Early investigations from our laboratory revealed that skeletal cells secrete growth factors with important effects on bone cell function. Over the past decade significant advances were made in the identification and study of growth factors synthesized by skeletal cells, and research conducted in our laboratory revealed that insulin-like growth factors (IGF) I is one of the most prevalent skeletal growth factors, having important effects on bone formation. IGF I is likely to act as an autologous regulator of bone metabolism and to interact with systemic hormones, other growth factors, and IGF binding proteins (IGFBP). During the past five years, studies supported by this grant led to a better understanding of the role of IGF I in bone remodeling. We identified the agents that regulate the synthesis of IGF I and found that parathyroid hormone (PTH) and cAMP inducers are stimulatory and that basic fibroblasts growth factor (bFGF) and platelet derived growth factor (PDGF) BB are inhibitory. We established that IGF I stimulates bone formation and it inhibits bone collagen degradation although the mechanism of this effect is still unknown. We determined that osteoblast enriched cells from fetal rat calvariae (Ob cells) express IGFBP-2,3,4,5 and 6 and that IGFBP-3 and 5, like IGF I, are cAMP dependent and IGFBP-5 is IGF I dependent, suggesting a role for IGFBP 3 and 5 in the local control of IGF I action. During the course of the next five years we wish to extend these studies to enhance our understanding of the role of IGF I and IGFBPs in bone cell function.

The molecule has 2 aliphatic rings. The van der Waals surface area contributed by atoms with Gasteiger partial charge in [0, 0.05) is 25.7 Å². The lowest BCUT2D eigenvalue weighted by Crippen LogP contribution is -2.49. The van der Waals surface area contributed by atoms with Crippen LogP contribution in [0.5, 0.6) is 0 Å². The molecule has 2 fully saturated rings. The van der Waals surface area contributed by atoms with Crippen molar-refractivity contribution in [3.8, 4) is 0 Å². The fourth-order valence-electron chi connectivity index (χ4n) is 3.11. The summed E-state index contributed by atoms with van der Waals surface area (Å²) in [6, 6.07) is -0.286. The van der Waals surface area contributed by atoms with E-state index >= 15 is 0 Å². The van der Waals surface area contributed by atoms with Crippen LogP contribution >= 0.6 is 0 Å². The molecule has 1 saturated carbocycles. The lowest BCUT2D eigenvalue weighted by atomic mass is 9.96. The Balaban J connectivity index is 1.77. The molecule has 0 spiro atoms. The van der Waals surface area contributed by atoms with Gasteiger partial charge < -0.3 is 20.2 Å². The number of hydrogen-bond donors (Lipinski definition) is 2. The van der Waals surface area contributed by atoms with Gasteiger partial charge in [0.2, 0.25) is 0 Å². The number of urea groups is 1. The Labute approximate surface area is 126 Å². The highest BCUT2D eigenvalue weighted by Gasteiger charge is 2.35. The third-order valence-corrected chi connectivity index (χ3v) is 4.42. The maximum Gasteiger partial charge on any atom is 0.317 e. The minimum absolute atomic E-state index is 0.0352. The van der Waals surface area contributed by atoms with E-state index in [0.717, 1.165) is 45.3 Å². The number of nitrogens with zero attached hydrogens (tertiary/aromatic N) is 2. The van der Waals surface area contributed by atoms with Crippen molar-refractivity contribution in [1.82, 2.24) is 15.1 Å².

The first aim of the proposed research is to study the mechanism of action of PTH, bFGF and PDGF on skeletal IGF I synthesis. This will be done by determining effects on the transcriptional regulation of IGF I and by defining the IGF I gene elements involved in its regulation in Ob cells and osteoblast cell lines.
The second aim of these investigations is to characterize the protective effects of IGF I on bone collagen degradation and define the mechanisms of IGF I action, by examining IGF I effects on collagenase mRNA and concentrations, and on the synthesis of collagenase inhibitors.
The third aim i s to study the regulation of IGFBP-3 and 5 by cAMP inducers and IGF I and define the role of these IGFBPs in bone formation. This will be done by examining IGFBP-3 and 5 concentrations, using specific radioimmunoassays, mRNA expression, using rat cDNA clones, and studies to test changes in IGFBP-3 and 5 stability. We also plan to examine the distribution of IFGBP-3 and 5 and their interactions with IGF I as they relate to effects on bone cell function, and determine whether these are modified when IGFBPs are free or attached to the cell matrix. This work is valuable because IGF I has important effects on bone cell function and it is our hypothesis that its synthesis and actions are strictly regulated. Our current understanding of bone cell physiology and metabolic bone disease is limited, and this research may provide future therapeutic alternatives for metabolic bone disorders.

National Institute of Health (NIH)
National Institute of Diabetes and Digestive and Kidney Diseases (NIDDK)
Research Project (R01)
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Orthopedics and Musculoskeletal Study Section (ORTH)
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Margolis, Ronald N
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St. Francis Hospital and Medical Center
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Canalis, Ernesto; Zanotti, Stefano; Beamer, Wesley G et al. (2010) Connective tissue growth factor is required for skeletal development and postnatal skeletal homeostasis in male mice. Endocrinology 151:3490-501
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